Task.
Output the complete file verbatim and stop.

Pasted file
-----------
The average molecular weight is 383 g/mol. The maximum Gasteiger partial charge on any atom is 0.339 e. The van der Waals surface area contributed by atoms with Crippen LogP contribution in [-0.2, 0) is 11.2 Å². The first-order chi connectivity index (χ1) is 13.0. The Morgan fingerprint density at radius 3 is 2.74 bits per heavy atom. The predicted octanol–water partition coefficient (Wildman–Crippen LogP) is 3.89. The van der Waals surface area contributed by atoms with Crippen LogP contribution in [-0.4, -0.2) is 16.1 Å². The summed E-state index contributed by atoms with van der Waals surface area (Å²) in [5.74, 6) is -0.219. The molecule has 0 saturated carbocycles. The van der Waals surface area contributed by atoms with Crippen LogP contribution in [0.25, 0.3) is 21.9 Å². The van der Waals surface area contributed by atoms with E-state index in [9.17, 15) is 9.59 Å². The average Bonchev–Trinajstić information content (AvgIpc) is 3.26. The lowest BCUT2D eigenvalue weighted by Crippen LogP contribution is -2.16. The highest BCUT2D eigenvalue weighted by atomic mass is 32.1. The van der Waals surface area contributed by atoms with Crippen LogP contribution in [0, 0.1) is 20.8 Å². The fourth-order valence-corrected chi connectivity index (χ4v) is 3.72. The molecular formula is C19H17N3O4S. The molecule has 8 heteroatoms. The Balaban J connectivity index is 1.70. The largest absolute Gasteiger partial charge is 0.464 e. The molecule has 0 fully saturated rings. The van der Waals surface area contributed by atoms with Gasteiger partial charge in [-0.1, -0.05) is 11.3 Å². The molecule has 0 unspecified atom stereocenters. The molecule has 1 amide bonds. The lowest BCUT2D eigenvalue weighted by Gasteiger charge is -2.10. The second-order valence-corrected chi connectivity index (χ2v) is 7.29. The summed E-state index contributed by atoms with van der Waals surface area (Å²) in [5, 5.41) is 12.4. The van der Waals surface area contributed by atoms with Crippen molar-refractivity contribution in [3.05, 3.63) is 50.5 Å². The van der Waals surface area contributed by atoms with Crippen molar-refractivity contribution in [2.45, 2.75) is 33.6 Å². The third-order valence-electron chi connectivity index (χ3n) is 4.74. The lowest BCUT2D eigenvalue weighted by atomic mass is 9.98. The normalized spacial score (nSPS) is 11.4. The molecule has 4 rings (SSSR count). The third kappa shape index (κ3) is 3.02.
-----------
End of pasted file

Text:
The average molecular weight is 383 g/mol. The maximum Gasteiger partial charge on any atom is 0.339 e. The van der Waals surface area contributed by atoms with Crippen LogP contribution in [-0.2, 0) is 11.2 Å². The first-order chi connectivity index (χ1) is 13.0. The Morgan fingerprint density at radius 3 is 2.74 bits per heavy atom. The predicted octanol–water partition coefficient (Wildman–Crippen LogP) is 3.89. The van der Waals surface area contributed by atoms with Crippen LogP contribution in [-0.4, -0.2) is 16.1 Å². The summed E-state index contributed by atoms with van der Waals surface area (Å²) in [5.74, 6) is -0.219. The molecule has 0 saturated carbocycles. The van der Waals surface area contributed by atoms with Crippen LogP contribution in [0.25, 0.3) is 21.9 Å². The van der Waals surface area contributed by atoms with E-state index in [9.17, 15) is 9.59 Å². The average Bonchev–Trinajstić information content (AvgIpc) is 3.26. The lowest BCUT2D eigenvalue weighted by Crippen LogP contribution is -2.16. The highest BCUT2D eigenvalue weighted by atomic mass is 32.1. The van der Waals surface area contributed by atoms with Crippen LogP contribution in [0, 0.1) is 20.8 Å². The fourth-order valence-corrected chi connectivity index (χ4v) is 3.72. The molecular formula is C19H17N3O4S. The molecule has 8 heteroatoms. The Balaban J connectivity index is 1.70. The largest absolute Gasteiger partial charge is 0.464 e. The molecule has 0 fully saturated rings. The van der Waals surface area contributed by atoms with Gasteiger partial charge in [-0.1, -0.05) is 11.3 Å². The molecule has 0 unspecified atom stereocenters. The molecule has 1 amide bonds. The lowest BCUT2D eigenvalue weighted by Gasteiger charge is -2.10. The second-order valence-corrected chi connectivity index (χ2v) is 7.29. The summed E-state index contributed by atoms with van der Waals surface area (Å²) in [5, 5.41) is 12.4. The van der Waals surface area contributed by atoms with Crippen molar-refractivity contribution in [3.05, 3.63) is 50.5 Å². The van der Waals surface area contributed by atoms with Crippen molar-refractivity contribution in [2.45, 2.75) is 33.6 Å². The third-order valence-electron chi connectivity index (χ3n) is 4.74. The lowest BCUT2D eigenvalue weighted by atomic mass is 9.98. The normalized spacial score (nSPS) is 11.4. The molecule has 4 rings (SSSR count). The third kappa shape index (κ3) is 3.02.